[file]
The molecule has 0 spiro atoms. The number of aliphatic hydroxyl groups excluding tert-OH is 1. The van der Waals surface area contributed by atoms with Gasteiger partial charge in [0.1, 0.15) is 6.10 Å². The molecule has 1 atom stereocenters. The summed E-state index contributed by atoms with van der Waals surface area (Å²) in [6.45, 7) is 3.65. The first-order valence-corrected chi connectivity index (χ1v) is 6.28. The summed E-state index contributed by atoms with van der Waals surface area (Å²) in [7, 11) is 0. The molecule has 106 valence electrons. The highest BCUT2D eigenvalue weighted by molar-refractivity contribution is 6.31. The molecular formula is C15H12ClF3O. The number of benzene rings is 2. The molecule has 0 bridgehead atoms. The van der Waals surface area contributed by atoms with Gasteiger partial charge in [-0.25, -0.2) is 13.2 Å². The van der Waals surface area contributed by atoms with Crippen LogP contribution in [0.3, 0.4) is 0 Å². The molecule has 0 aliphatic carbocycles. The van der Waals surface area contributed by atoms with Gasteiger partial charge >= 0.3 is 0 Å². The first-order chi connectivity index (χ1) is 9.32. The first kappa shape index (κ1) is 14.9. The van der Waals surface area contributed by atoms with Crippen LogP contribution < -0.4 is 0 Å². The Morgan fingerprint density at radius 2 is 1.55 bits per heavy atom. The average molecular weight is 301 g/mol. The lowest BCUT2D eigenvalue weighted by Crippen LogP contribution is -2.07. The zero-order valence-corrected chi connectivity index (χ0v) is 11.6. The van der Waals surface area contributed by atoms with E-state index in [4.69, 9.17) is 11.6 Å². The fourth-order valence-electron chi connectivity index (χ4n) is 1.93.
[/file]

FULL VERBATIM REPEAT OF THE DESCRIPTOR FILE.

The molecule has 0 spiro atoms. The number of aliphatic hydroxyl groups excluding tert-OH is 1. The van der Waals surface area contributed by atoms with Gasteiger partial charge in [0.1, 0.15) is 6.10 Å². The molecule has 1 atom stereocenters. The summed E-state index contributed by atoms with van der Waals surface area (Å²) in [6.45, 7) is 3.65. The first-order valence-corrected chi connectivity index (χ1v) is 6.28. The summed E-state index contributed by atoms with van der Waals surface area (Å²) in [7, 11) is 0. The molecule has 106 valence electrons. The highest BCUT2D eigenvalue weighted by molar-refractivity contribution is 6.31. The molecular formula is C15H12ClF3O. The number of benzene rings is 2. The molecule has 0 bridgehead atoms. The van der Waals surface area contributed by atoms with Gasteiger partial charge in [-0.25, -0.2) is 13.2 Å². The van der Waals surface area contributed by atoms with Crippen LogP contribution in [0.3, 0.4) is 0 Å². The molecule has 0 aliphatic carbocycles. The van der Waals surface area contributed by atoms with Gasteiger partial charge >= 0.3 is 0 Å². The first-order chi connectivity index (χ1) is 9.32. The first kappa shape index (κ1) is 14.9. The van der Waals surface area contributed by atoms with Crippen LogP contribution < -0.4 is 0 Å². The Morgan fingerprint density at radius 2 is 1.55 bits per heavy atom. The average molecular weight is 301 g/mol. The lowest BCUT2D eigenvalue weighted by Crippen LogP contribution is -2.07. The zero-order valence-corrected chi connectivity index (χ0v) is 11.6. The van der Waals surface area contributed by atoms with E-state index in [4.69, 9.17) is 11.6 Å². The fourth-order valence-electron chi connectivity index (χ4n) is 1.93.